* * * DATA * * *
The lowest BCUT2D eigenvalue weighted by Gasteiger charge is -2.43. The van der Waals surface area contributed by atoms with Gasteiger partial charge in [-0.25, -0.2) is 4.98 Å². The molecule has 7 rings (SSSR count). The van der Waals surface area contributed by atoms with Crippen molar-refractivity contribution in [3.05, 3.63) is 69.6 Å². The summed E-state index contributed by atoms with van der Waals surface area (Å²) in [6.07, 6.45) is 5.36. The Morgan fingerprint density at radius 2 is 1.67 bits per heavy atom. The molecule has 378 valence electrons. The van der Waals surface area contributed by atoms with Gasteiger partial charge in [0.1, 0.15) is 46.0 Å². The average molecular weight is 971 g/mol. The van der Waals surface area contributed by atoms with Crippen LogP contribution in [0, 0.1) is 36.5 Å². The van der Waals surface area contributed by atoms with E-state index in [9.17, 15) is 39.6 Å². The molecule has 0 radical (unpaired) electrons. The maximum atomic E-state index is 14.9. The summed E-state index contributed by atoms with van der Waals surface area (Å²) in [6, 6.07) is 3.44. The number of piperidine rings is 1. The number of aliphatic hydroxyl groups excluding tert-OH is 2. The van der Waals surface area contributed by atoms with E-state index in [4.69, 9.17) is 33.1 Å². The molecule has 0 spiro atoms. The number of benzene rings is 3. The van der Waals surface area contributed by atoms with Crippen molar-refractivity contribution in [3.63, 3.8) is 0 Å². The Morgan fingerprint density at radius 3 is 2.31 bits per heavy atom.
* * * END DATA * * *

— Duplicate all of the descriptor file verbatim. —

The lowest BCUT2D eigenvalue weighted by Gasteiger charge is -2.43. The van der Waals surface area contributed by atoms with Gasteiger partial charge in [-0.25, -0.2) is 4.98 Å². The molecule has 7 rings (SSSR count). The van der Waals surface area contributed by atoms with Crippen molar-refractivity contribution in [3.05, 3.63) is 69.6 Å². The summed E-state index contributed by atoms with van der Waals surface area (Å²) in [6.07, 6.45) is 5.36. The Morgan fingerprint density at radius 2 is 1.67 bits per heavy atom. The molecule has 378 valence electrons. The van der Waals surface area contributed by atoms with Gasteiger partial charge in [0.1, 0.15) is 46.0 Å². The average molecular weight is 971 g/mol. The van der Waals surface area contributed by atoms with Crippen LogP contribution in [0, 0.1) is 36.5 Å². The van der Waals surface area contributed by atoms with E-state index in [9.17, 15) is 39.6 Å². The molecule has 0 radical (unpaired) electrons. The maximum atomic E-state index is 14.9. The summed E-state index contributed by atoms with van der Waals surface area (Å²) in [6, 6.07) is 3.44. The number of piperidine rings is 1. The number of aliphatic hydroxyl groups excluding tert-OH is 2. The van der Waals surface area contributed by atoms with E-state index in [4.69, 9.17) is 33.1 Å². The molecule has 0 spiro atoms. The number of benzene rings is 3. The van der Waals surface area contributed by atoms with Crippen molar-refractivity contribution in [3.63, 3.8) is 0 Å². The Morgan fingerprint density at radius 3 is 2.31 bits per heavy atom.